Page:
As South Sudan joins UNESCO, major challenges in education lie ahead

Posted: October 29, 2011 by PaanLuel Wël Media Ltd. in Education

29 October 2011 –

The United Nations Educational, Scientific and Cultural Organization (UNESCO) today welcomed the recently independent country of South Sudan — which has some of the worst indicators for education levels in the world — as its newest Member State.At a ceremony today in Paris, where UNESCO is holding its general conference at the agency”s headquarters, the flag of South Sudan was raised alongside those of UNESCO”s other 193 Member States. The ceremony took place two days after South Sudan completed the procedures for ratifying the agency”s constitution.In her welcome message UNESCO Director-General Irina Bokova noted that the country of eight million people faces “immense challenges,” but pledged that the agency would support the nation to strengthen its education system and train teachers and other education professionals.UNESCO, through its International Institute for Educational Planning, will work with the UN Children”s Fund (UNICEF) to draw up a plan to help South Sudanese authorities tackle their major education needs.

The latest global monitoring report on education from UNESCO, released in June, found that South Sudan is last in the world league table for enrolment in secondary education and second-last for net enrolment in primary-level education. Textbooks are in short supply, usable classrooms are unavailable and there are not nearly enough trained teachers.

Women and girls are particularly badly affected. Just eight per cent of women in South Sudan know how to read and write and there are estimated to be only 400 girls in the last grade of secondary school across the impoverished country.

http://www.un.org/apps/news/story.asp?NewsID=40246&Cr=South+Sudan&Cr1=

South Sudan: UNESCO tasks South Sudan on educational development

New York, US – The UN Educational, Scientific and Cultural Organization (UNESCO) on Saturday urged South Sudan to dedicate resources to address shortfalls in its educational sector. UNESCO, which welcomed South Sudan as its newest member state, said the country had some of the worst indicators for education levels in the world. PANA learnt that at a ceremony in Paris, France, where UNESCO is holding its general conference, the South Sudanese flag was raised alongside those of UNESCO’s other 193 member states. The ceremony took place two days after South Sudan completed the procedures for ratifying the agency’s constitution.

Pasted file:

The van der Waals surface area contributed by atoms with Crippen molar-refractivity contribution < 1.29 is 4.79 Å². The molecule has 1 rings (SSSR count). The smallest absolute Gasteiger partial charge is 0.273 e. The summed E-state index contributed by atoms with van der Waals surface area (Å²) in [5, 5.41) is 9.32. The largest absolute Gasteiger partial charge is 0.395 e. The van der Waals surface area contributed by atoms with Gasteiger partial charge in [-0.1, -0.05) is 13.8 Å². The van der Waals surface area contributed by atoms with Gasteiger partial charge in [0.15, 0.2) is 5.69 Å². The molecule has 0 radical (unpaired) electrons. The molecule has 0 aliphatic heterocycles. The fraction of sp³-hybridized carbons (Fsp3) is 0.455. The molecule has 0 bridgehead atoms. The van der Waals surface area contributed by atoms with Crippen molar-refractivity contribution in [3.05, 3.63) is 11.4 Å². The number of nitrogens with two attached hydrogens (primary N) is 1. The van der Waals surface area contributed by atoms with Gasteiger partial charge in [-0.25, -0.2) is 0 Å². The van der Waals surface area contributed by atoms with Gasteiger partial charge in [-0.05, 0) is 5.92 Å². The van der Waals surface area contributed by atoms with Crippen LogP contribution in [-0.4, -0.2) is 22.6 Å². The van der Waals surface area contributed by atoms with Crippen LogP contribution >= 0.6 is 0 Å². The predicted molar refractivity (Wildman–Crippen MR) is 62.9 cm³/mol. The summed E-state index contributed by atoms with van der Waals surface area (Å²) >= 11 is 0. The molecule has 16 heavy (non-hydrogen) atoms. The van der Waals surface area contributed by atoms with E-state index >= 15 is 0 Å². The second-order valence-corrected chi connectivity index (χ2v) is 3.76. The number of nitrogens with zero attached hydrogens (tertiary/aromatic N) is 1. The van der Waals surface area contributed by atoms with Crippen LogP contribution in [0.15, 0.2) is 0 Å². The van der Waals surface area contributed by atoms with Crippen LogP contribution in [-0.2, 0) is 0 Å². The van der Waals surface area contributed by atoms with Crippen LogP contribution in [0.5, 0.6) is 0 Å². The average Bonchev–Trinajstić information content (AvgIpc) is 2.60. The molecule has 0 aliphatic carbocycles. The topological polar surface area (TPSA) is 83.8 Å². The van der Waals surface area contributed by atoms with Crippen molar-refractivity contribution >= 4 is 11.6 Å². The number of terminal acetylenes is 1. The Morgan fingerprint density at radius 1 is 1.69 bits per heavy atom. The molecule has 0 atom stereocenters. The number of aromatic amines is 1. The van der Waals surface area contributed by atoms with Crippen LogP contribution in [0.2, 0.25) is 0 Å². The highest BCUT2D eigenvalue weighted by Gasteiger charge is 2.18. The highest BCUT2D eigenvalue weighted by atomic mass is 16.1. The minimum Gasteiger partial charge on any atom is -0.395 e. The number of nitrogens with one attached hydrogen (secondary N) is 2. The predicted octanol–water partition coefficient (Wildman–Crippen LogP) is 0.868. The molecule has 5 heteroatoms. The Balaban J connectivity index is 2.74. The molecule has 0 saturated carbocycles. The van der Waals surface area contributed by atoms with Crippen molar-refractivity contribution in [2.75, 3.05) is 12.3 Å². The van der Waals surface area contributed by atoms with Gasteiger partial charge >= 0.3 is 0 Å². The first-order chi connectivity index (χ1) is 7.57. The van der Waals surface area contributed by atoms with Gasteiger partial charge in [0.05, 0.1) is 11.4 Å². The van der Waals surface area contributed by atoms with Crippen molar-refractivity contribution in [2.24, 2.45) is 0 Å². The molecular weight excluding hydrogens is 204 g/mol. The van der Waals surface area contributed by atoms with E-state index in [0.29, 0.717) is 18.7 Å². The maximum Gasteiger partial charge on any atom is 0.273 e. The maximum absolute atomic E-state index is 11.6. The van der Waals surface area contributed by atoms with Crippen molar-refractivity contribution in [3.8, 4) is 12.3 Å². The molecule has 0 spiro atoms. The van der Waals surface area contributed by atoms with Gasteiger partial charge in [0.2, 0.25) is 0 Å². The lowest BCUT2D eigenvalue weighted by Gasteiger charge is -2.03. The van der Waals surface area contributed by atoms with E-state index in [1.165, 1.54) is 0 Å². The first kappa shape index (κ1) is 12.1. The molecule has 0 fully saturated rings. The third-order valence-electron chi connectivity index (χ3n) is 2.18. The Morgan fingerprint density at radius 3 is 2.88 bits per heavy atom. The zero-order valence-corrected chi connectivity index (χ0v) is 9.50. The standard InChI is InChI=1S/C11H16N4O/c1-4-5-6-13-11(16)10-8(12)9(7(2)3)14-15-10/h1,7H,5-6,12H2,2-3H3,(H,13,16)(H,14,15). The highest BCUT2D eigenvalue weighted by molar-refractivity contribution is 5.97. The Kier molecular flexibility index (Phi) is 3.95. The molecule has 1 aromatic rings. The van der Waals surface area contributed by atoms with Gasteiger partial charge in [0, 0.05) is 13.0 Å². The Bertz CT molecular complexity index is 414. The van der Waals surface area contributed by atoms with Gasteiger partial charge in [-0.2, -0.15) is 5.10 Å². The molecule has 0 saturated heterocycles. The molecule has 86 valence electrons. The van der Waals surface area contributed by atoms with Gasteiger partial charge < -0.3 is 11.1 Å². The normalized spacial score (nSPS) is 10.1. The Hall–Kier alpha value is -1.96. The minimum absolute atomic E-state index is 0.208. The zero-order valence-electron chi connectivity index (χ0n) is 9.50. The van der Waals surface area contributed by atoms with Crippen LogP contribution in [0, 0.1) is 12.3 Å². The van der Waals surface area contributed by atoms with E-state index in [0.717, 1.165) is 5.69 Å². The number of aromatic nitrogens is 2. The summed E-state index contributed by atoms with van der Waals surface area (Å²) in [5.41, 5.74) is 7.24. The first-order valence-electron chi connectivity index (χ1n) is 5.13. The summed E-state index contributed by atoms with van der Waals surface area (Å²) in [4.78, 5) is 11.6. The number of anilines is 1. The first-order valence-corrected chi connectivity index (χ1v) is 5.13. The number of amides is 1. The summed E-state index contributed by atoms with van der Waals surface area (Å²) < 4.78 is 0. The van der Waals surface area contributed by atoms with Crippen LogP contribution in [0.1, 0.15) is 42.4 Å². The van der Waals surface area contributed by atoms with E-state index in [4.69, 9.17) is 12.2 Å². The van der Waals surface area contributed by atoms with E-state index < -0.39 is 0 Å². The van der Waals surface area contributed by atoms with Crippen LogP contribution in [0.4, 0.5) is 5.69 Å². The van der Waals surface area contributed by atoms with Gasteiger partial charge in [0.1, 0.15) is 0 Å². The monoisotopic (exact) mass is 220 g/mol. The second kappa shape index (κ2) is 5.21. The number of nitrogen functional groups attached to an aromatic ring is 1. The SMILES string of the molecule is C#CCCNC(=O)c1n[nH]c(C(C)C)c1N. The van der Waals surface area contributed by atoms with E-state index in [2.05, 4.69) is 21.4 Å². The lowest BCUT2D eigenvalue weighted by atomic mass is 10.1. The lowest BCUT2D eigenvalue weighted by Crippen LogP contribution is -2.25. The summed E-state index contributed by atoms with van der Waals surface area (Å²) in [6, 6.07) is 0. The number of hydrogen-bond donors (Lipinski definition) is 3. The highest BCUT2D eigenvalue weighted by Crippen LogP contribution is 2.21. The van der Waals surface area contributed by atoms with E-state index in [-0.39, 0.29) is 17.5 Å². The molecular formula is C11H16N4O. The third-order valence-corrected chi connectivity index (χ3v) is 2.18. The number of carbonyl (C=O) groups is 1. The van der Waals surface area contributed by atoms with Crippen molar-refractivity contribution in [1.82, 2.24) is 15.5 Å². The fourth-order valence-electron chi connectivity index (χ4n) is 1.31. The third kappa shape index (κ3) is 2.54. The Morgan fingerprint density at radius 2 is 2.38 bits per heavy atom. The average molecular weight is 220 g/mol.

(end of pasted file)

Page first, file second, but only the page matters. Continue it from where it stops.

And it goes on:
In her welcome message, UNESCO Director-General, Ms. Irina Bokova, noted that the country of eight million people faces ‘immense challenges’, but pledged that the agency would support the nation to strengthen its education system and train teachers and other education professionals.

‘UNESCO, through its International Institute for Educational Planning, will work with the UN Children’s Fund (UNICEF) to draw up a plan to help South Sudanese authorities tackle their major education needs,’ she stated.

She said: ‘The latest global monitoring report on education from UNESCO, released in June, found that South Sudan is last in the world league table for enrolment in secondary education and second from last for net enrolment in primary-level education’.

Bokova also said that, ‘textbooks are in short supply, usable classrooms unavailable and there are not nearly enough trained teachers’.

‘Women and girls are particularly badly affected. Just eight per cent of women in South Sudan know how to read and write and there are estimated to be only 400 girls in the last grade of secondary school across the impoverished country,’ the UNESCO chief added.

Pana 30/10/2011

http://www.afriquejet.com/educational-development-2011103026307.htmlSouth Sudan to join African football body

JUBA, 29 October 2011 (NASS) – The Republic of South Sudan will join the Confederation of African Football (CAF), the association governing football on the continent, permanently by February 2012, Captain Duop Pouch Joak, the deputy chairperson of the South Sudan Football Association has announced.
Captain Joak made this announcement when he met Hon Dr Barnaba Marial Benjamin, the minister for Information and Broadcasting and Official Government Spokesman late last week. He urged the government to take sports seriously as a possible source of revenue.
“The government should not only consider petroleum as a source of income but also consider football as well because it can generate immense income besides uniting the nation in the fight against tribalism and negative ethnicity”, he said.
He also urged the government to develop sporting facilities such as stadia to enable the country to participate in international sporting events organized by international bodies such as FIFA. He expressed confidence that the Republic of South Sudan has the potential and experience to participate effectively in regional and international football. He also called on the government officers to support the development of sports in the country.
On his part, Dr Marial underscored the role of sports in promoting the image of nations worldwide. He cited the case of Kenya whose image has been enhanced by its athletes. He also expressed confidence that South Sudan has what it takes to curve a niche for itself in sports, including football.
“I know that in Europe the budget for sports is bigger than it is in Africa but I want to assure you that the government will support sports and the youth unreservedly”, he said.
Reported by Martin Jada, News Agency of South Sudan (NASS)

http://www.goss.org/

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